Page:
In an organization, always two minds are better than one. This means teamwork is more productive than work done by an individual. But when it comes to promotion, those two minds only will clash with each other. The same is the concept of Pair Programming.
What is Pair Programming?
Pair programming (sometimes also called peer programming) is a delicate subject. While some turn red with their love for it, others turn red with anger. It is basically a growing software development technique in which two programmers work on a single code block. One writes, and the other one observes. So, there are undoubtedly different approaches and practices to co-operate and finish it. Generally, the one who writes is called Driver. Whereas the observer is called Navigator. The Driver focuses on writing and thinks about the current task. It is usually a part of a big task. Whereas Navigator focuses on detecting bugs & problems, structure, and what to focus on next.
This type of division is to keep a steady development flow and help share knowledge across the team. There has to be fine coordination between both the Driver and the Navigator. Numerous studies show the tremendous advantages of Pair Programming - increased output and a quality product being two of them. Pair programming enhances the learning for both the participants.
According to Kent Beck, “Pair programming keeps each other on task. Brainstorm refinements to the system. Clarify ideas. Helps when their partner is stuck, thus lowering frustration. Hold each other accountable for the team’s practices.”
When two brains focus on a single code, errors and failures will reduce. Hence coding will be safer.
The actual development time might be a bit faster or slower. But with higher quality, you will save time in error fixing and refactoring code.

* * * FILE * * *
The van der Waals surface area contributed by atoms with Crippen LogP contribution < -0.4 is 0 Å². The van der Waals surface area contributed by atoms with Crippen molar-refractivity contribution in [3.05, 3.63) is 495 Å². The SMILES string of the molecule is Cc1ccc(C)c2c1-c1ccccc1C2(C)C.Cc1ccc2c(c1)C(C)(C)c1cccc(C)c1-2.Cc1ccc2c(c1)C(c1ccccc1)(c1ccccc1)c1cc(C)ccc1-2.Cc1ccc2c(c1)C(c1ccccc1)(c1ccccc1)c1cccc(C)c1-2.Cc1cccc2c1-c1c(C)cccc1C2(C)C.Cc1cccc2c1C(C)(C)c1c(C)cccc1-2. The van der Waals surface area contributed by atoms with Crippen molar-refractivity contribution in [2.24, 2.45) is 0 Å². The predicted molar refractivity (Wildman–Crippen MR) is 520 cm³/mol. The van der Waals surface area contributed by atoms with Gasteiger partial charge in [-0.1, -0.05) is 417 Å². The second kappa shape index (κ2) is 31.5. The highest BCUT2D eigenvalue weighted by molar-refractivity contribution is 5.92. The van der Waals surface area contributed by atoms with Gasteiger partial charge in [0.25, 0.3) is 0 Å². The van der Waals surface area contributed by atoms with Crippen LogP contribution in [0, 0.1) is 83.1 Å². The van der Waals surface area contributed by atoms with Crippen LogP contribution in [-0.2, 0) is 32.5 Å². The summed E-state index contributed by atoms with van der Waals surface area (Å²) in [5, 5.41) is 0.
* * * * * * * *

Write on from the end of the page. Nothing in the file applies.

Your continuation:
Fewer errors and other issues will reduce the cost and provide us with happier users. Happy users are often equal to more money.
With a partner, you’re able to discuss different structures and solutions that would not have come up by yourself. Hence, better coding will be possible.
Pairing means more communication. It improves the better spreading of knowledge across the team regarding coding, project, company, workflow, and anything else.
It’s a huge benefit for newbies. Juniors often learn much faster when in pair programming with a senior.
For a productive collaboration, clear communication is needed. And thus, it provides a better understanding of the task.
Experience sharing will benefit all. Pair programming is all about constantly learning and sharing. Yes, even if you’re a senior, you have things you do not know.
The confidence level will boost up. Pair programmers often have higher confidence since two brains work together.
It’s good to work with different colleagues. You’ll get to know others as well as learn from them.
Having a constant dialogue helps you to stay focused on coding.
Not everything comes with positive aspects only. There are some drawbacks to everything. Following are the ones for Pair Programming:
Not necessarily everyone enjoys working together. Some like to work alone.
Pairing at the wrong time can be both time-consuming and inefficient.